Sports Career Spotlight

We've been featuring executives from the sports industry since 2001. Naturally, some of these executives have moved onward and upward in their sports careers. We believe these profiles remain relevant and valuable because they highlight the hard work, dedication, brilliant successes, and lessons learned in a variety of career paths through the sports industry.

Mike Barack

Mike Barack, General Manager

Fort Worth Brahmas


With a degree in broadcast journalism, how did Mike Barack end up as the General Manager of the Fort Worth Brahmas in the Central Hockey League?

“My dream job was to broadcast play-by-play, either major league baseball or major league hockey. I had applied, sent tapes and resumes, to every hockey and baseball team across the country right out of college. Fortunately enough, I landed a job right out of school in the American Hockey League.”

While the dream was taking its course, it was then that Barack learned there might be other roads to travel. “As I progressed into the world of broadcasting with the travel and all the other elements, I realized there are some other attractive opportunities in addition to broadcasting.”

“The pay is quite a bit different, as well as the opportunities to be involved in all aspects when you’re talking about the business side of things. Being a General Manager may not be as much glitz and glamour, but to be honest, it is just as exciting and rewarding as being involved in broadcasting the games.”

The job he held right out of college is what prepared him for what he is doing now. Barack says the position of General Manager in the CHL is not the same as those on the NHL level. “At this level, the General Manager’s position is not related to the business of signing contracts and acquiring players. The role is to manage all of the business activities which range from all of the revenue producing items to sponsorship sales, ticket sales, as well as team merchandise. Basically, all the business aspects of the franchise.”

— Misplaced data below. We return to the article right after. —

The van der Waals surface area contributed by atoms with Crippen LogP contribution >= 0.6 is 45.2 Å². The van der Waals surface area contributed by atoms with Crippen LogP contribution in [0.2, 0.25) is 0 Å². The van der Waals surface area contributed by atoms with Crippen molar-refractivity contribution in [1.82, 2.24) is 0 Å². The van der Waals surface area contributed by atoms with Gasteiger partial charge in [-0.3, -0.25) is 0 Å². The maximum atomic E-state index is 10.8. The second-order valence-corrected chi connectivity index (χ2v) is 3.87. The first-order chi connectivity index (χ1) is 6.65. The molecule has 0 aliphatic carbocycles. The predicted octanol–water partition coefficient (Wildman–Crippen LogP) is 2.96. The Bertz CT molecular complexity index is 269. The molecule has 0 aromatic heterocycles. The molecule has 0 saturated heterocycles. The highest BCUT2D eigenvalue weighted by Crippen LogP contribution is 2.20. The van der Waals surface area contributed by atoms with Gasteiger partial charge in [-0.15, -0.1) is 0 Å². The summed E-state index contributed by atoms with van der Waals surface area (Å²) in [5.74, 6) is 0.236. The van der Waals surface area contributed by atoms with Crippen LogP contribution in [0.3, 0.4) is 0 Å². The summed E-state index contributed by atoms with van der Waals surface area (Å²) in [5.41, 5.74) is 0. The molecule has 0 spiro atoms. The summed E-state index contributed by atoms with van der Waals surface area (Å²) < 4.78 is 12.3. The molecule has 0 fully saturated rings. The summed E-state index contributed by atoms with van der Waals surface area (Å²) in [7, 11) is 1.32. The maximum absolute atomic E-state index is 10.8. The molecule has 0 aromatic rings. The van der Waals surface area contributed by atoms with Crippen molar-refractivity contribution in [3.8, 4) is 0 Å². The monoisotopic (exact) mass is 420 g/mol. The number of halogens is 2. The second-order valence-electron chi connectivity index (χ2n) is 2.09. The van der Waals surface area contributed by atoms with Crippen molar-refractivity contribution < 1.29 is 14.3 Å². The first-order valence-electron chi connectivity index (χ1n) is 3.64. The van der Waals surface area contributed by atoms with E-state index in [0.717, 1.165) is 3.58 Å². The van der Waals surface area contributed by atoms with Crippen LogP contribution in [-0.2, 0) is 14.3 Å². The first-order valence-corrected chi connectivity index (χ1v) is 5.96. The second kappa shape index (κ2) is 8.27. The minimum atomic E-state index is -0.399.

Barack’s first job as a broadcaster had many responsibilities and it was there he learned most of what he is doing today. “I was able to learn all aspects of the business ranging from broadcasting to public relations, to sales and marketing. At that level, the broadcaster of that particular franchise would be involved in all aspects of the team. I acted as teams public relations director as well as doing odds and ends which included group sales, season tickets and also some sponsorship sales.”

As a member of the Brahmas staff since July of 1998, Mike has used persistence in his leadership to aid in the success of the franchise. While in the WPHL, the Brahmas were named the “Most Improved Franchise” for two consecutive seasons from 1998 to 2000. A steady increase in ticket sales, corporate support, public awareness and community involvement helped Barack share honors as the WPHL Executive of the year for the 2000-01 season. Mike refused to take all the credit however, saying his staff is a big part of his success.